Dogs Return to the White House, But Have Canines Ever Officially Been Elected to Office?
Have Any Dogs Actually Been Elected to Official Posts in the United States?
With the presidential election decided there's been a lot of talk about dogs returning to the White House (and, no, we're not referring to the Democrats). That's called doggy humor, people!
Of course, we're talking about Biden's German Shepherds, Major and Champ. The last President to have a dog at the White House was Barack Obama. In fact, did you know that 31 of 46 presidents have had at least one dog in the West Wing. But we digress.
To get to the point, the idea of non-human electoral candidates, as well as successful animal candidature, is not new. Several countries political systems allow it, or rather, don’t specifically disallow it.
And, if it can be done … we all know that it probably will be. Whether as a form of protest, to satirize the political process, to raise funds for good causes, or simply for entertainment value.
And indeed it has. From goats to donkeys.
For the purposes of this article, however, our interest is in whether any dogs have actually been elected to an official office in the United States.
Now, if you follow the press, you might think the answer to this question is (oddly) 'yes'. There have certainly been a number of headlines, at both national and local level, indicating our canine friends have, in fact, been elected to office.
And, let's face it, it makes for a good story. Not unpredictably, some commentators have been less than complete in their coverage. Leaving the reader to wonder whether or not the post our canine friends were elected to actually holds any 'real' powers.
So, here's a run down of dogs that have been elected to 'office' during our great nation's history. And, importantly, whether or not the post was simply ceremonial.
- Sunol is an unincorporated community of about 1,000 residents (at that time) where the title of "mayor" is merely symbolic. Officially run as part of Alameda County.
- Boss "Bosco" Ramos defeated two humans to win the race, running as a re-pup-lican.
- During his tenure the Chinese newspaper 'People's Daily' inaccurately published a story on the election, calling it a failure of democracy. (Looks like the Chinese were fooled by our press coverage, too.)
#2 Every Mayor of Rabbit Hash, Kentucky has been a dog (Ceremonial)
- Rabbit Hash is an unincorporated community along the Ohio River with roughly 500 residents. Officially run as part of Boone County.
- It costs US$1 to cast a vote, with funds going toward town improvements and other good causes. People can vote as many times as they want, and from anywhere in the world.
- There have been five canine chiefs in total, starting in 1998. With the latest mayor a French bulldog named Wilbur Beast, elected in 2020.
- Wilbur follows in the pawprints of Brynneth Pawltro (Brynn), a rescue pitbull mix. He beat a cat and a donkey for his win.
- Lucy Lou was the first female mayor for Rabbit Hash, running with the catchy campaign slogan: "the bitch you can count on."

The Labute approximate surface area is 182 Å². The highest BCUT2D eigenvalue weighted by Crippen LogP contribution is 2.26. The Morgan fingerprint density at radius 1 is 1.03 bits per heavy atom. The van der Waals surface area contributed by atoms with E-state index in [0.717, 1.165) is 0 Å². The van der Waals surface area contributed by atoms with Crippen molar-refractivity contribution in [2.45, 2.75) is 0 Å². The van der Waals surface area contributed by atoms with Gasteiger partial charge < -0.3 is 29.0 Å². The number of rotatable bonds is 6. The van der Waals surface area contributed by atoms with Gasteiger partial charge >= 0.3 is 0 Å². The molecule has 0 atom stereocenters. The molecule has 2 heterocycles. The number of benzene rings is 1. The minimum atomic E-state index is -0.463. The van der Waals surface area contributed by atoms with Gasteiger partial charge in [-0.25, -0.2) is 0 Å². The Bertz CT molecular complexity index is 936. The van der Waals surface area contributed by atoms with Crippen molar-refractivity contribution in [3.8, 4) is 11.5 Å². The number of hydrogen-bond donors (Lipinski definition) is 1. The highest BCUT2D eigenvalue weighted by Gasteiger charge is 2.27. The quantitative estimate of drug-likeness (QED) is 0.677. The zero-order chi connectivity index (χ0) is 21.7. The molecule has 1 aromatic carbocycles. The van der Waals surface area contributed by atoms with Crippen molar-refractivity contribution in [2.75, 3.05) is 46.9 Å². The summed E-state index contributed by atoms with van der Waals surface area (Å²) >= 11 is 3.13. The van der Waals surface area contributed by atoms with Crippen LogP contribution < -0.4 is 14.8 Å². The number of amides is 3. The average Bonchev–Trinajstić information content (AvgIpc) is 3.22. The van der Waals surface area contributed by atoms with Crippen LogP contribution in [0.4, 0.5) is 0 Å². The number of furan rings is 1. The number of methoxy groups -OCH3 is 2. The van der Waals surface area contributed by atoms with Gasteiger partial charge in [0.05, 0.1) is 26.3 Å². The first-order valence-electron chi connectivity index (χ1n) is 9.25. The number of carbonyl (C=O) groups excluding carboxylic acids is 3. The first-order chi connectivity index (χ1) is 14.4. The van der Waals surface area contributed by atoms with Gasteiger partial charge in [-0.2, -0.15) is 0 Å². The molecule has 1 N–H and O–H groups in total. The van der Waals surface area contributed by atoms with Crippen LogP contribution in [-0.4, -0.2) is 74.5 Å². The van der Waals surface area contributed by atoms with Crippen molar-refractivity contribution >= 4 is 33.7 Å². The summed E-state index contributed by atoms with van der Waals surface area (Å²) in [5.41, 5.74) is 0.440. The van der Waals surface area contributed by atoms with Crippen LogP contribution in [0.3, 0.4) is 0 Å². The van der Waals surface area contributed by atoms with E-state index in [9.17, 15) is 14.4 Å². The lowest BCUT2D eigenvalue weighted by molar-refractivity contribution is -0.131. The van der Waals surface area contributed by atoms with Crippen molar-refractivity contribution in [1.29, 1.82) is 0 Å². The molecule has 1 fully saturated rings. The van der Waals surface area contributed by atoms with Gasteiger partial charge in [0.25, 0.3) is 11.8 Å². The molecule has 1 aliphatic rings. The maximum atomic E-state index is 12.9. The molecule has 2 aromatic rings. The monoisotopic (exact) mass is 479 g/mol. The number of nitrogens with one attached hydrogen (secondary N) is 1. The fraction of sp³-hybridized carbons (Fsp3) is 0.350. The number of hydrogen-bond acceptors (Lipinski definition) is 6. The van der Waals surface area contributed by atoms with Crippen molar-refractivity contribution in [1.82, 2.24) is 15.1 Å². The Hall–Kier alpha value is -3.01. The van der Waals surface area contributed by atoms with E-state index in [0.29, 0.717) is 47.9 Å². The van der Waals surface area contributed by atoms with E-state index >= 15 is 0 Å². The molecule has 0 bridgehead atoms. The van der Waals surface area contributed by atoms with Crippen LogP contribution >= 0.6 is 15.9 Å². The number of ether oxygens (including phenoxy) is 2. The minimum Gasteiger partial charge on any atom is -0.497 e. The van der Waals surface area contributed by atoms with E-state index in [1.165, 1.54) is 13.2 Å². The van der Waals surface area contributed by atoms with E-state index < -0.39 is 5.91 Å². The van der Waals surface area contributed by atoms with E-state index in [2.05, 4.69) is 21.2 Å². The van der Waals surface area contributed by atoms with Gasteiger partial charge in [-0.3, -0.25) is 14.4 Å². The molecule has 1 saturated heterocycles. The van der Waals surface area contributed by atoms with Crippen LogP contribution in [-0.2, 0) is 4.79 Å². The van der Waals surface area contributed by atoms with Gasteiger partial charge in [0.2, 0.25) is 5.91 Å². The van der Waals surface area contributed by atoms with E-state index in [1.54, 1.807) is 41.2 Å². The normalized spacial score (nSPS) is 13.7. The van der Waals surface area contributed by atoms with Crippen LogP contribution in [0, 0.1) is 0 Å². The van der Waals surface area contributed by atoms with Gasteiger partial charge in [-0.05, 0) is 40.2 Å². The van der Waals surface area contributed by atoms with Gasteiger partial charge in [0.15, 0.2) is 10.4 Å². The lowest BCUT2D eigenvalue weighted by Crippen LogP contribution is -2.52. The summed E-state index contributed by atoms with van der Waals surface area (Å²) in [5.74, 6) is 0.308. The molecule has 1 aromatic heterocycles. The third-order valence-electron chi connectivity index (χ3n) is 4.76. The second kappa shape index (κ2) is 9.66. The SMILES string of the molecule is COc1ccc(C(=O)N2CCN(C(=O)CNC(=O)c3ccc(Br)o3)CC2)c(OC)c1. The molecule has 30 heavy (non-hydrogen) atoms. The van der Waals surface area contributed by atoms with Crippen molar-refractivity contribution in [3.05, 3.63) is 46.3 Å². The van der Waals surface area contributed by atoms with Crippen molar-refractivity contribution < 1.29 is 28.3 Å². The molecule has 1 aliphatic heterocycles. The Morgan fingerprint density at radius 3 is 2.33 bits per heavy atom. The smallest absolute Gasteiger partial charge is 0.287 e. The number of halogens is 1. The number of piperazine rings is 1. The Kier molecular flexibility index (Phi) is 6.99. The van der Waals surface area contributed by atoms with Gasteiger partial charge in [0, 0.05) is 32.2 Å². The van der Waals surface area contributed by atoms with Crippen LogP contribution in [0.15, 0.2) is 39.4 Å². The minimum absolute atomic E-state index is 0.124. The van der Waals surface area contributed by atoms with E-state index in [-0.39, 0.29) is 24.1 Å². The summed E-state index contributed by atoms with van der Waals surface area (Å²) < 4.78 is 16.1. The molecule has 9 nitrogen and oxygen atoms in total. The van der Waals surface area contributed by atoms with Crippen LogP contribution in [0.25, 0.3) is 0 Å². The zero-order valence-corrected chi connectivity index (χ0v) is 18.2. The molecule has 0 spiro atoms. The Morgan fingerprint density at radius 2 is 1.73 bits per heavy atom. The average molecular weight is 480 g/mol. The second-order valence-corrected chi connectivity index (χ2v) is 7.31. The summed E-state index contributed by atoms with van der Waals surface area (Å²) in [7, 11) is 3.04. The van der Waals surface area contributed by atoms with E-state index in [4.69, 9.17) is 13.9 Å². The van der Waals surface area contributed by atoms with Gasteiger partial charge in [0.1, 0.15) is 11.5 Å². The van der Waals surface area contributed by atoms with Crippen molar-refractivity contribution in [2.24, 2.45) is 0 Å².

- She stepped down after eight years ... to run for president in 2016. A short-lived aspiration. While the constitution doesn't specifically ban dogs from running, candidates must be at least 35 years old.
#3 Frida, a female Chihuahua, was mayor of San Francisco for a day in 2014 (Ceremonial)
- Courtesy of her owner placing the highest bid at a charity gala.
- Idyllwild is an unincorporated town, officially run by Riverside County.
- Max (full name: Maximus Mighty-Dog Mueller II) succeeds his relative Max I in office.
- Funds collected from the election go to a local animal rescue non-profit.
- Duke has been re-elected three times.
- Voters pay US$1 to cast their ballots, enabling funding of projects in the township.
- He beat out other dogs, a donkey, a wolf, a hedgehog, and a cat to clinch the race.
- Voters pay US$1 to cast their ballots, with proceeds going to a local shelter.
- He was succeeded by a wolf. The current mayor is Piper, a Swiss mountain dog.
#7 Parker the Snow Dog, a Bernese Mountain Dog, was elected as honorary mayor of Georgetown, Colorado in 2019 (Ceremonial)
- Parker was already an icon in Colorado, as the Loveland Ski Area’s mascot, before being elected as honorary Mayor.
- He counts members of the Denver Broncos and Colorado Rockies among his friends.
#8 Gus Hall was elected as Canine Mayor of Coronado, California in 2018 (Ceremonial)
- Voters pay US$1 to register their vote, with the funds going to a local pet medical needs fund.
#9 Murfee, a King Charles Cavalier Spaniel, was elected mayor of Fair Haven, Vermont in 2020 (Ceremonial)
- His predecessor was a goat named Lincoln
- He beat out 19 other animals on the ballot, including a horse.
By our count that's 14 dogs who've had the chops to get elected (total of 5 for Rabbit Hash and 2 for Idyllwild).
So, what does this tell us? Well, for a start, it's clear that our four-legged friends are no strangers to elected office. Nor to having a dedicated team of humans to do their bidding, and implement their policies! Such as those which formed Bosco's platform in California: "a bone in every dish, a cat in every tree, and a fire hydrant on every corner".
However, none of the posts held have been official. That is, none have commanded any of the powers needed to govern their cities. So, it would seem, at least for the time being, that our great country has not yet gone to the dogs.
We hope you had fun reading the article. Do let us know if we've missed anyone out.